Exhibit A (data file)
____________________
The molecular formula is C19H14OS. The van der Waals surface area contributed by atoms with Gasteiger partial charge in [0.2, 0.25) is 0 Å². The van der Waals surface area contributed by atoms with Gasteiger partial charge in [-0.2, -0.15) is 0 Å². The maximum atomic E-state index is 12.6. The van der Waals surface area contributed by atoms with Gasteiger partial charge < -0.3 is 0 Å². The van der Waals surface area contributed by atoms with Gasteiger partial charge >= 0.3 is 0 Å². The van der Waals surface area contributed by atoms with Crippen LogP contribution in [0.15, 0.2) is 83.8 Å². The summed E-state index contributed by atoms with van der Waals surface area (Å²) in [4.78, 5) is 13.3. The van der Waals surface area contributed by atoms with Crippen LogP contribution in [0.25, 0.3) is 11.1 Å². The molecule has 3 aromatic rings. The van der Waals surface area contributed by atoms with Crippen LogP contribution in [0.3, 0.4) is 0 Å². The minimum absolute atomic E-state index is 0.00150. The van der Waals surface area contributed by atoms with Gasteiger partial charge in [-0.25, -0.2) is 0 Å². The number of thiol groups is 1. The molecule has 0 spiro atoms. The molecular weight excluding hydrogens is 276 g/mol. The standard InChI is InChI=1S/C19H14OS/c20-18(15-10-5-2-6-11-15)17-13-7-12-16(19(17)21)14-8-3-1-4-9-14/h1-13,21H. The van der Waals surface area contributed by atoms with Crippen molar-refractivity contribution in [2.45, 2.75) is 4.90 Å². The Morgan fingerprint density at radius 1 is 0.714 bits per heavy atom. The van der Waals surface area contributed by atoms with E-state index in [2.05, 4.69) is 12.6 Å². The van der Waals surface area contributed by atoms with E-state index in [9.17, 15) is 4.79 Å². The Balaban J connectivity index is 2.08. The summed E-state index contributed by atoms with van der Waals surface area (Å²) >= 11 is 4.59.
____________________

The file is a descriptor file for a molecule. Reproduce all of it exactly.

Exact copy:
The molecular formula is C19H14OS. The van der Waals surface area contributed by atoms with Gasteiger partial charge in [0.2, 0.25) is 0 Å². The van der Waals surface area contributed by atoms with Gasteiger partial charge in [-0.2, -0.15) is 0 Å². The maximum atomic E-state index is 12.6. The van der Waals surface area contributed by atoms with Gasteiger partial charge < -0.3 is 0 Å². The van der Waals surface area contributed by atoms with Gasteiger partial charge >= 0.3 is 0 Å². The van der Waals surface area contributed by atoms with Crippen LogP contribution in [0.15, 0.2) is 83.8 Å². The summed E-state index contributed by atoms with van der Waals surface area (Å²) in [4.78, 5) is 13.3. The van der Waals surface area contributed by atoms with Crippen LogP contribution in [0.25, 0.3) is 11.1 Å². The molecule has 3 aromatic rings. The van der Waals surface area contributed by atoms with Crippen LogP contribution in [0.3, 0.4) is 0 Å². The minimum absolute atomic E-state index is 0.00150. The van der Waals surface area contributed by atoms with Gasteiger partial charge in [-0.25, -0.2) is 0 Å². The number of thiol groups is 1. The molecule has 0 spiro atoms. The molecular weight excluding hydrogens is 276 g/mol. The standard InChI is InChI=1S/C19H14OS/c20-18(15-10-5-2-6-11-15)17-13-7-12-16(19(17)21)14-8-3-1-4-9-14/h1-13,21H. The van der Waals surface area contributed by atoms with Crippen molar-refractivity contribution in [2.45, 2.75) is 4.90 Å². The Morgan fingerprint density at radius 1 is 0.714 bits per heavy atom. The van der Waals surface area contributed by atoms with E-state index in [2.05, 4.69) is 12.6 Å². The van der Waals surface area contributed by atoms with E-state index in [9.17, 15) is 4.79 Å². The Balaban J connectivity index is 2.08. The summed E-state index contributed by atoms with van der Waals surface area (Å²) >= 11 is 4.59.